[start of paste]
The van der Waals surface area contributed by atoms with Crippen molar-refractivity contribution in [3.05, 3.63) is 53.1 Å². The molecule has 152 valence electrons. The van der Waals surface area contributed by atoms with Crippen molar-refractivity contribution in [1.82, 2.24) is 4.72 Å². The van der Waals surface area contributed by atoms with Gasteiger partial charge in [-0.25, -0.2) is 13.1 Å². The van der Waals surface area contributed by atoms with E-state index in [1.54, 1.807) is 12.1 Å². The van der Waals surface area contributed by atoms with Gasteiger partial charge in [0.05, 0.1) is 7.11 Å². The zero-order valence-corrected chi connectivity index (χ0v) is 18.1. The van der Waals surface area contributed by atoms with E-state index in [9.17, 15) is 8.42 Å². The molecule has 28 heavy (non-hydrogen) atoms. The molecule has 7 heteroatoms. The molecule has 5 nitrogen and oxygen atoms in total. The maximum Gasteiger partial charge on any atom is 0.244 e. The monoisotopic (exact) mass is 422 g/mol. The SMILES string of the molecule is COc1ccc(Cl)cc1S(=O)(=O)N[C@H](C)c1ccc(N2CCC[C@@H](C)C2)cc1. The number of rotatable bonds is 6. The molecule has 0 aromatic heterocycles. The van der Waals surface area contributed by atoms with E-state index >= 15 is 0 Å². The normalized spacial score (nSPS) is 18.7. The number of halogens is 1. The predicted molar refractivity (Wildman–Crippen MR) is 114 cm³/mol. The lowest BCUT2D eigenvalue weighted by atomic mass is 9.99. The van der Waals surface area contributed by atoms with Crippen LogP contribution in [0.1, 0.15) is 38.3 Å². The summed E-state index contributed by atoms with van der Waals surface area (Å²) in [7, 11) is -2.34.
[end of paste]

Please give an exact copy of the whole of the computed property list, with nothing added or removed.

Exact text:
The van der Waals surface area contributed by atoms with Crippen molar-refractivity contribution in [3.05, 3.63) is 53.1 Å². The molecule has 152 valence electrons. The van der Waals surface area contributed by atoms with Crippen molar-refractivity contribution in [1.82, 2.24) is 4.72 Å². The van der Waals surface area contributed by atoms with Gasteiger partial charge in [-0.25, -0.2) is 13.1 Å². The van der Waals surface area contributed by atoms with E-state index in [1.54, 1.807) is 12.1 Å². The van der Waals surface area contributed by atoms with Gasteiger partial charge in [0.05, 0.1) is 7.11 Å². The zero-order valence-corrected chi connectivity index (χ0v) is 18.1. The van der Waals surface area contributed by atoms with E-state index in [9.17, 15) is 8.42 Å². The molecule has 28 heavy (non-hydrogen) atoms. The molecule has 7 heteroatoms. The molecule has 5 nitrogen and oxygen atoms in total. The maximum Gasteiger partial charge on any atom is 0.244 e. The monoisotopic (exact) mass is 422 g/mol. The SMILES string of the molecule is COc1ccc(Cl)cc1S(=O)(=O)N[C@H](C)c1ccc(N2CCC[C@@H](C)C2)cc1. The number of rotatable bonds is 6. The molecule has 0 aromatic heterocycles. The van der Waals surface area contributed by atoms with E-state index >= 15 is 0 Å². The normalized spacial score (nSPS) is 18.7. The number of halogens is 1. The predicted molar refractivity (Wildman–Crippen MR) is 114 cm³/mol. The lowest BCUT2D eigenvalue weighted by atomic mass is 9.99. The van der Waals surface area contributed by atoms with Crippen LogP contribution in [0.1, 0.15) is 38.3 Å². The summed E-state index contributed by atoms with van der Waals surface area (Å²) in [7, 11) is -2.34.